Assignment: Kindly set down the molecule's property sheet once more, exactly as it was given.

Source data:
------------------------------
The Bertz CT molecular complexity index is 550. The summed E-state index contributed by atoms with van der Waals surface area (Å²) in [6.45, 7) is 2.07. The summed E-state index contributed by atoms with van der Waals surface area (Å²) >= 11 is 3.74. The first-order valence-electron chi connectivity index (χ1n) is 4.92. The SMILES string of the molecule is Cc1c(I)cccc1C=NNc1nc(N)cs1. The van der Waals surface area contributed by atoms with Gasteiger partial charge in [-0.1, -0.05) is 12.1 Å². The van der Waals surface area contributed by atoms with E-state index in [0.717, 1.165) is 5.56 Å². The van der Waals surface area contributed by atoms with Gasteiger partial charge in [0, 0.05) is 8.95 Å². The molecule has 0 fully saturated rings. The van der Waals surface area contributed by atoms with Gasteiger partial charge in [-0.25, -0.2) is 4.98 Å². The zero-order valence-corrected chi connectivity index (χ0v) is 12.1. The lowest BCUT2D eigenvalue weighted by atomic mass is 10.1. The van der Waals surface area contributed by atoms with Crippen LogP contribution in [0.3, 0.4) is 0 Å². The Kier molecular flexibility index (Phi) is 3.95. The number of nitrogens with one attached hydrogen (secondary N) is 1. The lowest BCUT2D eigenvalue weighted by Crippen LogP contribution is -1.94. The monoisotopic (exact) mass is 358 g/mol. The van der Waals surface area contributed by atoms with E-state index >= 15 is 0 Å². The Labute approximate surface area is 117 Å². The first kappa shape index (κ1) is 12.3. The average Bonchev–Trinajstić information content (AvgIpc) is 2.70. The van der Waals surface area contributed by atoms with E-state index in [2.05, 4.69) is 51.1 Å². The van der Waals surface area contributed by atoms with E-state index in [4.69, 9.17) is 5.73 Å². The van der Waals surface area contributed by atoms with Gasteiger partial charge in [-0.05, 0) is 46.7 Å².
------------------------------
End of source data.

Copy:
The Bertz CT molecular complexity index is 550. The summed E-state index contributed by atoms with van der Waals surface area (Å²) in [6.45, 7) is 2.07. The summed E-state index contributed by atoms with van der Waals surface area (Å²) >= 11 is 3.74. The first-order valence-electron chi connectivity index (χ1n) is 4.92. The SMILES string of the molecule is Cc1c(I)cccc1C=NNc1nc(N)cs1. The van der Waals surface area contributed by atoms with Gasteiger partial charge in [-0.1, -0.05) is 12.1 Å². The van der Waals surface area contributed by atoms with E-state index in [0.717, 1.165) is 5.56 Å². The van der Waals surface area contributed by atoms with Gasteiger partial charge in [0, 0.05) is 8.95 Å². The molecule has 0 fully saturated rings. The van der Waals surface area contributed by atoms with Gasteiger partial charge in [-0.25, -0.2) is 4.98 Å². The zero-order valence-corrected chi connectivity index (χ0v) is 12.1. The lowest BCUT2D eigenvalue weighted by atomic mass is 10.1. The van der Waals surface area contributed by atoms with Crippen LogP contribution in [0.3, 0.4) is 0 Å². The Kier molecular flexibility index (Phi) is 3.95. The number of nitrogens with one attached hydrogen (secondary N) is 1. The lowest BCUT2D eigenvalue weighted by Crippen LogP contribution is -1.94. The monoisotopic (exact) mass is 358 g/mol. The van der Waals surface area contributed by atoms with E-state index >= 15 is 0 Å². The Labute approximate surface area is 117 Å². The first kappa shape index (κ1) is 12.3. The average Bonchev–Trinajstić information content (AvgIpc) is 2.70. The van der Waals surface area contributed by atoms with E-state index in [2.05, 4.69) is 51.1 Å². The van der Waals surface area contributed by atoms with E-state index in [4.69, 9.17) is 5.73 Å². The van der Waals surface area contributed by atoms with Gasteiger partial charge in [-0.05, 0) is 46.7 Å².